I'm trying to find a replacement for my Orange Rocker 30 because it doesn't have an effects loop which means I cant use the drive with the delays and verbs that I like so much.

I want something that has MIDI switching like the Blackstar Series One 45 or the Marshall JVM 215c but I can't find out anywhere how exactly the midi switching works.

I have read a lot and some people suggest that with the JVM you just dial in whatever you like and when you save that as a midi preset it remembers all your settings including gain, mode and volume. Is this true?

I cant find anything on the Blackstar. What exactly can you control with midi on that amp?

I have a TC Nova System and I'm looking to make a really simple rig where the Nova sits in the loop and controls the amp with it's midi out.
That would work with the JVM.

Dunno much about the S1, but MIDI usually controls only channel switching and on board effects like reverb......but then again, Blackstar is made up of ex Marshall guys so it might be that it works the way the JVM does too.....

With all said and done, I daresay the S1 would be a better choice tone wise.
No SS shenanigans btw.....thats the HT series
I know the S1 amps' user manuals cover midi switching, shouldn't be too hard to figure out.
PRS Tremonti Signature (charcoal burst)
Gibson Les Paul Studio Nitro (electric lime)
EVH 5150 III 50w / 5150 III 212 cab
Blackstar HT-5
Hi Vodkanoodle, I have the S1-45 and I use it with the new Boss GT-100 for switching and effects. I understand that the reverbs, delays and other time based effects need to be in the FX loop otherwise you will get that washy sound. Also it'll allow you to use the amps overdrives better, after all why buy an amp with a decent overdrive if all you are only going to do is use the clean channel? To me the amp overdrive is more authentic and realistic sounding, you can put in another overdrive pedal to either push it more or increase a variation, like using a GT100 overdrive in front of the clean channel or saturate the amp overdrive a little more for singing lead tones. If you use delays and reverbs before the amps overdrive you'll be back to that washy sound again. You probably know all this.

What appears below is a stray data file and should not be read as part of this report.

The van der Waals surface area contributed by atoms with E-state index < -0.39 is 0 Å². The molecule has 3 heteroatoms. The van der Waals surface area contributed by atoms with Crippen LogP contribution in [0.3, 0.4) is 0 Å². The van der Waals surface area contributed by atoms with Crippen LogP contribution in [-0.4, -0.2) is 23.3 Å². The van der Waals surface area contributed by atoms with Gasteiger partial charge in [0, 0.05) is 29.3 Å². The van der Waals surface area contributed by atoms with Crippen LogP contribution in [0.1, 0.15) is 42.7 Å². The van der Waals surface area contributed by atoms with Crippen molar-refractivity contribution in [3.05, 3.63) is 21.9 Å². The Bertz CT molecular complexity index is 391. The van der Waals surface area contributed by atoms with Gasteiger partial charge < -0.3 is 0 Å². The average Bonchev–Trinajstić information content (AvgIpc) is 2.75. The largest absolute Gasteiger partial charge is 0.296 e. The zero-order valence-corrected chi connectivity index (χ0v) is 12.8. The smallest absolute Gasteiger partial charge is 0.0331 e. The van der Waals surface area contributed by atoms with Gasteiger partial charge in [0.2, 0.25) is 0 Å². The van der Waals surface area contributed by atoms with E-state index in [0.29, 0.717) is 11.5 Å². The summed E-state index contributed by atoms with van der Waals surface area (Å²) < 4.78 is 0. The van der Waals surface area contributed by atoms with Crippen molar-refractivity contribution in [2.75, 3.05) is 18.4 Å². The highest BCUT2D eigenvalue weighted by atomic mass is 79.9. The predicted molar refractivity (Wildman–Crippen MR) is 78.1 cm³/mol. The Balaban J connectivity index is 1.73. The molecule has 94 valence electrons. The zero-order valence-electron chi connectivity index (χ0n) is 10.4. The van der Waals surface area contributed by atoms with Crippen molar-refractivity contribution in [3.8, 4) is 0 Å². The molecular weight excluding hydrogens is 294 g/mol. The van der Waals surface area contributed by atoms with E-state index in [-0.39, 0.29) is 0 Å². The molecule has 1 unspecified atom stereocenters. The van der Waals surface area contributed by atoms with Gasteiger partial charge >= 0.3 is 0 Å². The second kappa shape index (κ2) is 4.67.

I love the GT-100 and the S1-45 as it can be channel changed via the midi output from the GT-100. The JVM will allow you to save presets in the amp and then assign a midi control change to dial that up. I read this on the JVM forum. So it's upto you which of these two amps you prefer, there's also the rack gear to consider to, I also have a JMP1 that has a similar way of calling up presets via midi. Using midi to change amp channels is more flexible and allows you to dial in any variation at the press of one footswitch instead of dancing on many pedals. This is the way forward to me, it simply makes sense.